Additionally, the Transportation Authority must, within the next year, take down the toll gantries at the Cross Bay Bridge, and the Marine Parkway Bridge between Brooklyn and Queens. If we are to pay more to travel into Manhattan, then we ought to have no cost to travel within Kings and Queens counties.

These are steps that should be taken right off the bat, but the congestion-pricing plan must also serve to provide a down payment for the future of public
transportation.

If congestion pricing is going to work for New York City, then the city and state must keep their promise, and it must be an unshakable, unconditional pact: For this “tax” on drivers, the city must finally provide all New Yorkers with a modern, efficient public transportation system.

Reach reporter Julianne Cuba at (718) 260–4577 or by e-mail at jcuba@cnglocal.com. Follow her on Twitter @julcuba.
Posted 12:00 am, March 29, 2019
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Reasonable discourse

Sid from Boerum Hill says:
Unless it includes some form of residential parking permits, the areas that are close to Manhattan will be full of parkers parking here and crowding the subways to Manhattan. IMO
March 29, 8:58 am
Allan Rosen from Sheepshead Bay says:
You are asking us to write lawmakers a blank check to fund the MTA. Many unanswered questions first need to be addressed: 1. Will all the money go to the MTA and what percent will be spent within New York City on subways and buses? How much will go to paying bonds and pensions? Past proposals called for half the monies to go to roads. Would any money go toward bicycle lanes and ferries? If so, why? 2. How much will it cost and once implemented, will it increase every two years as fares and tolls currently do? 3. Will there be off-peak discounts and why should it be in effect on weekends when half the subways are not operating normally? 4. How much if any will be spent on just providing improved off-peak service levels so bus riders do not have to wait forever and subway riders are not packed in like sardines on Saturday nights at 11 PM? 5. Will the FDR be exempt and why should someone traveling a mile on Canal Street just to get from Brooklyn or Queens to New Jersey be charged the same as someone traveling five miles or more in Manhattan? Their alternative is traveling an extra 20 miles using the already congested BQE to reach the Verrazano or GW Bridge. Congestion pricing will not reduce congestion. 6. Will tolls be cut in half on other MTA bridges as once promised if congestion pricing is enacted and how long would that remain in effect? 7. Where is the MTA's incentive to become more efficient by cutting construction costs and inflated management and to care more about its riders? How much of this money would instead go toward increased salaries? Those old enough will remember other false promises such as if we double to TBTA tolls from 25 cents to 50 cents, the MTA financial problems will be over, a bond issue will get us a Second Avenue Subway, a state lottery will greatly increase our support of public education. Instead, teachers now have to use their own money for school supplies. The days of trusting our politicians to do the right thing is over. Money should be used to fund new and restructured bus routes, not trading increased frequencies for reduced bus coverage as the MTA wants to do. Yes, there should be no tolls on the Cross Bay and Marine Parkway Bridges. However, we need assurances, not promises before we support congestion pricing.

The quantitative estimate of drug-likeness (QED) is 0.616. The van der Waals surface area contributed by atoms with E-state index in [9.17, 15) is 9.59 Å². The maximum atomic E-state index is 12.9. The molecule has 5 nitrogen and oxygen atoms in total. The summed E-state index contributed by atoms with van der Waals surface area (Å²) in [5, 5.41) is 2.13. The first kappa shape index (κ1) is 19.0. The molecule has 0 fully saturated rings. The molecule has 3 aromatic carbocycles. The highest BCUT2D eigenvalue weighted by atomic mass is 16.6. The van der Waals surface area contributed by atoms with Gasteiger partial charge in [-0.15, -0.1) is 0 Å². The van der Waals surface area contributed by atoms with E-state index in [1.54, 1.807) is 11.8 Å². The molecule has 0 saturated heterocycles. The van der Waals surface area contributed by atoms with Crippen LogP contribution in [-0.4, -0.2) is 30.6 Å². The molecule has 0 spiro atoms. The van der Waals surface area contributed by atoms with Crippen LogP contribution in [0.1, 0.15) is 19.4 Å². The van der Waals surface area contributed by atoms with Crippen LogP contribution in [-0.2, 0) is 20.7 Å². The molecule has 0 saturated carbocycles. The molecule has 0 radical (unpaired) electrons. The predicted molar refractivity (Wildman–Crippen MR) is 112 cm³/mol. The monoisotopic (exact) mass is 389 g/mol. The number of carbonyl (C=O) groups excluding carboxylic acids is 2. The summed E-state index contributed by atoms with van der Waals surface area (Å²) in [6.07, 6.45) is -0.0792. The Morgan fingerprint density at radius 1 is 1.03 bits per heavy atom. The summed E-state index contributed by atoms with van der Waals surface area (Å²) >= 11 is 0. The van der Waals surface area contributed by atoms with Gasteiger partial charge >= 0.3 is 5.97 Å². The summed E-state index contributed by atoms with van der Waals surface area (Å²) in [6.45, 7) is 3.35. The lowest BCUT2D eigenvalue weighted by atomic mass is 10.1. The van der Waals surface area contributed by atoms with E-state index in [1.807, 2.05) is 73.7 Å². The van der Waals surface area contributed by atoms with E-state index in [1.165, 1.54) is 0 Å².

March 29, 9:33 am
Rufus Leaking from BH says:
Allen - it just goes in the trough for the piggies to raid and waste.
March 29, 11:10 am
Allan Rosen from Sheepshead Bay says:
Obviously. That’s why the plastic bag ban includes a five cent charge for paper bags. So no more impulse shopping without paying extra unless you always carry a bag in your pocket. And it’s not really five cents, it’s five cents per bag and they are always double bagged. Four double bags, an average shopping trip, gives the politicians 49 cents to raid and waste too. Totally unfair for the lower income people. And it’s not only the rich who drive.
March 29, 12:44 pm
Rufus Leaking from BH says:
Remember when plastic bags were going to save the trees that imperial idiots thought were made from the rain forest? That's when we went to plastic. The next thing that will happen is that company headquarters that are in NY leave. In the '80's it was Exxon, AT&T, Bell Labs, Allied Chemical and the drug companies. Mario's idiot son wants the State of NY to be as self destructive as Jerry Brown's California.
March 31, 10:26 pm